From: "Arny Krueger"
Subject: Re: The need for a well rounded education
Organization: www.pcavtech.com & www.pcabx.com
X-Newsreader: Microsoft Outlook Express 6.00.2800.1106
NNTP-Posting-Date: Thu, 19 Dec 2002 08:42:11 EST
Date: Thu, 19 Dec 2002 13:42:11 GMT
"James Llort" wrote in message
> I'm concerned about the narrowm view of the world 'hard' science
> students have these days.
Why not tell it like it is? There's a tendency for all people,
college students or not, to have an unecessarily and harmful narrow
view of reality. Simplifying things can make thing seem easier, at
least in the short run. And, narrowing the point of view can
temporarily be an effective analytical and rhetorical methodology.
However, picking out any particular group of students is in itself,
an artificial narrowing. So James, what benefit do you propose to
provide with this artificially narrow viewpoint that you have set up
>I think the problem starts at college -
> There's a culture that somehow science is more rational and
> usefull then the humanitities.
There's another culture that likes to pretend that the humanities are
somehow more useful and relevant than the sciences and the arts.
> Lecturers encourage students to
> joke about arts students, and humilaite them whenever possible.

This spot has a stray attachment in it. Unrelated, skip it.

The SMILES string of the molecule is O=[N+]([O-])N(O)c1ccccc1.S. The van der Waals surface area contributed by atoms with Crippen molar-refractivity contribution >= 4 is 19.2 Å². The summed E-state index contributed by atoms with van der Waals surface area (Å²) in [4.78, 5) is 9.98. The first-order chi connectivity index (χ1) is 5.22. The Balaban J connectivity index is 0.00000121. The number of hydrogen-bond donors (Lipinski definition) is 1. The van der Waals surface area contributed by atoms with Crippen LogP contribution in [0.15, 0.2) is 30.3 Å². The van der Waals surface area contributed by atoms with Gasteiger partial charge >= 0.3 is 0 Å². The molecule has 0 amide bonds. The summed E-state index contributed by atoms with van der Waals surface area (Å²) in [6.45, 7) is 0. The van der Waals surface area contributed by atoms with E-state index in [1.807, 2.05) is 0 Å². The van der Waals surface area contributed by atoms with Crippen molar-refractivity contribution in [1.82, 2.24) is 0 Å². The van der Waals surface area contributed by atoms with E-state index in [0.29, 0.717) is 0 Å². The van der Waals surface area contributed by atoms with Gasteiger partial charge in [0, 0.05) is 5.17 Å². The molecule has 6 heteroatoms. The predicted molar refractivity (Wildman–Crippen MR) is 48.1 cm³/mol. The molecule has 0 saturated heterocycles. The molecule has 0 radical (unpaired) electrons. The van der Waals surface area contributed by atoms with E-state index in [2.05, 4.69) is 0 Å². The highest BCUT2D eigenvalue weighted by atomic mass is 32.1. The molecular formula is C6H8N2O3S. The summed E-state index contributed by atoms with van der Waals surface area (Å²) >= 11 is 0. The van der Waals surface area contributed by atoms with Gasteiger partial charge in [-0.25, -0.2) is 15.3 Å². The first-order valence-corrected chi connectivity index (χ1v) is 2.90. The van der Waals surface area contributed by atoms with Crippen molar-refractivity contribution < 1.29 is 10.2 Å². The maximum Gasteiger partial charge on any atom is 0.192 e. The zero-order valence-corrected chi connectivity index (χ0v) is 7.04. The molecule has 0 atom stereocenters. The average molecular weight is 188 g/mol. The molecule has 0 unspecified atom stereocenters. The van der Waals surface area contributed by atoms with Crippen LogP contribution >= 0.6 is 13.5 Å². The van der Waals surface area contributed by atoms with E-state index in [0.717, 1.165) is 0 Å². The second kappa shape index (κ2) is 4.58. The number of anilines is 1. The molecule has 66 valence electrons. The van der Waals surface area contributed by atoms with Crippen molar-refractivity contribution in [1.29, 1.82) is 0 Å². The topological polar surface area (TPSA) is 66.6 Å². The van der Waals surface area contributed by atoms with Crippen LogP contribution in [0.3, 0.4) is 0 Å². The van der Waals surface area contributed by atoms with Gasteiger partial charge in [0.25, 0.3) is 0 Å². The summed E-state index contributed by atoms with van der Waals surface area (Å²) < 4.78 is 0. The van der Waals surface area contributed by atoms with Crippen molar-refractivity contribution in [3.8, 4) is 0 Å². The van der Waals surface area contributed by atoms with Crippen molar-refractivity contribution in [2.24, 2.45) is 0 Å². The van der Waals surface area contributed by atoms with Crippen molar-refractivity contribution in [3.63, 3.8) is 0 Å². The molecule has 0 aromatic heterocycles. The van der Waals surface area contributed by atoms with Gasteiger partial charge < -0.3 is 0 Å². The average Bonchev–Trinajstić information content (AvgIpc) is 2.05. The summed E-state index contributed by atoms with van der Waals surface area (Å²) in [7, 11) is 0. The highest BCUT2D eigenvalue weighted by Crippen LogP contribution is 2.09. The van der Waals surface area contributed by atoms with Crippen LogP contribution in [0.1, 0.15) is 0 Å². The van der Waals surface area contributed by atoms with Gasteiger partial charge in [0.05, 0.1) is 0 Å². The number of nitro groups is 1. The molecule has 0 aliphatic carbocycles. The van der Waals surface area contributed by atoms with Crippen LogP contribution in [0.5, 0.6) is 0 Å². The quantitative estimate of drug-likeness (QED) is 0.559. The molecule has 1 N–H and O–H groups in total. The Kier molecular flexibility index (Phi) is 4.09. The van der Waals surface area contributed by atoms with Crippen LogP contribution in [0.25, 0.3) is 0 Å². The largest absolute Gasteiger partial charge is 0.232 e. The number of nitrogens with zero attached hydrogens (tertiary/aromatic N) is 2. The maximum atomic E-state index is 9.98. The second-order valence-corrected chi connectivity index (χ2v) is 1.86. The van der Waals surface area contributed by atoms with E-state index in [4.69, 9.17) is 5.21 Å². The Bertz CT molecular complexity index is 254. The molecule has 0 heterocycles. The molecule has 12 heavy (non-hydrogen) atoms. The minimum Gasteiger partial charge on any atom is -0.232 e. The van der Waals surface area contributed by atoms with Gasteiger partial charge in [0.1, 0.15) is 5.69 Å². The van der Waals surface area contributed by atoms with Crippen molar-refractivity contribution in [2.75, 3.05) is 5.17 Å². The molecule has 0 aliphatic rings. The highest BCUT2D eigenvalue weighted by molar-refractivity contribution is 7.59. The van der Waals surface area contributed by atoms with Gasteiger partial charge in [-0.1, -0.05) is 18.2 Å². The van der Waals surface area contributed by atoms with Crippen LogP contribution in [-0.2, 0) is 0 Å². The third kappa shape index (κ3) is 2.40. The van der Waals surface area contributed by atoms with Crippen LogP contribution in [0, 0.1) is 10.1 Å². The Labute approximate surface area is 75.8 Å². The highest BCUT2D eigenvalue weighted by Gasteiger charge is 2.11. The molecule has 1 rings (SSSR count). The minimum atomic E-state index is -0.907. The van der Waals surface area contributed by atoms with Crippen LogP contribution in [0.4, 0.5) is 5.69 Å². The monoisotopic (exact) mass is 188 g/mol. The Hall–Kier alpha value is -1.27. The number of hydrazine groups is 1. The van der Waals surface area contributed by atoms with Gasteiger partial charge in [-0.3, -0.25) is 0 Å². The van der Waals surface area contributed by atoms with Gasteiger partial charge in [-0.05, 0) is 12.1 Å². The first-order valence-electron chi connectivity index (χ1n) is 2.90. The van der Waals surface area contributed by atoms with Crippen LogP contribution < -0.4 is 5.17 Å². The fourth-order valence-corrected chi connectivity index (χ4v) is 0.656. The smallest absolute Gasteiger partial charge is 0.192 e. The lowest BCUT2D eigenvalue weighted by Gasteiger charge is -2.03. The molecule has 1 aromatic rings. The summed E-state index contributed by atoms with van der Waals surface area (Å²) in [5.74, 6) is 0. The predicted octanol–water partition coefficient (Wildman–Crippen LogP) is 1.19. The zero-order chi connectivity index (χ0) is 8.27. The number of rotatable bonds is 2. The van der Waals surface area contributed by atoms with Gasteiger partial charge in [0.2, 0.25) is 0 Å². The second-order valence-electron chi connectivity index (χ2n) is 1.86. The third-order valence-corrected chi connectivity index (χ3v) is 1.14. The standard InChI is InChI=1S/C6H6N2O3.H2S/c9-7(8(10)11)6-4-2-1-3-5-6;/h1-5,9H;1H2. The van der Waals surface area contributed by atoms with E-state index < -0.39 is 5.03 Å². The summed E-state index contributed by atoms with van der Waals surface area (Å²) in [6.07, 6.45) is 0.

Speaking of jokes and efforts to humiliate science students, don't
you think that this is waht you are perpetrating here, James?
> This encourages eliteism, and I for one am sick of it.
Yes James, I'd say that your hypocritical efforts to set up an elete
that demeans science students is sickening.
> Let's tell it like it is. 'science' is just as much about opinion
> as the humanities.
Yes, I have this opinion that Force equals Mass times Acceleration.
Where might I have come up with that?
James let's be very factual here. Science and Math seems to be simple
enough, and pursued long enough that it has some very hard and fast
rules. These rules hold in all practical situations where they apply,
and they predict a vast number of very useful things with extreme
precision. In contrast, there are no such rules in the studies of the
humanities. You can't say that all frustrated Jewish artists are
going to become world leaders and precipitate the most destructive
war of all time. In the humanities the entities are far more complex
and the interactions aren't nearly as simple and predictable as they
are in the sciences.
> Research simply follows the fad of the day.
True for both the sciences and the humanities.
> Take dieticians for example. These men and woman believe that
> just because they have degree in medical science that they are
> all knowing.
This is not even a bad joke, James. I know some dieticians and they
are completely aware of the fallibilites of their sciences and their
> Why, what they recommend one day may kill you the
> next! (see the DDT story for more information.) Science is 95%
> opinion then facts, lets face it. What about astrology, the most
> rediculious of the sciences! But I degress...
You're not serious about this James, are you.
> Another example is music. We know what sounds good.
Is that a glaring false premise or what?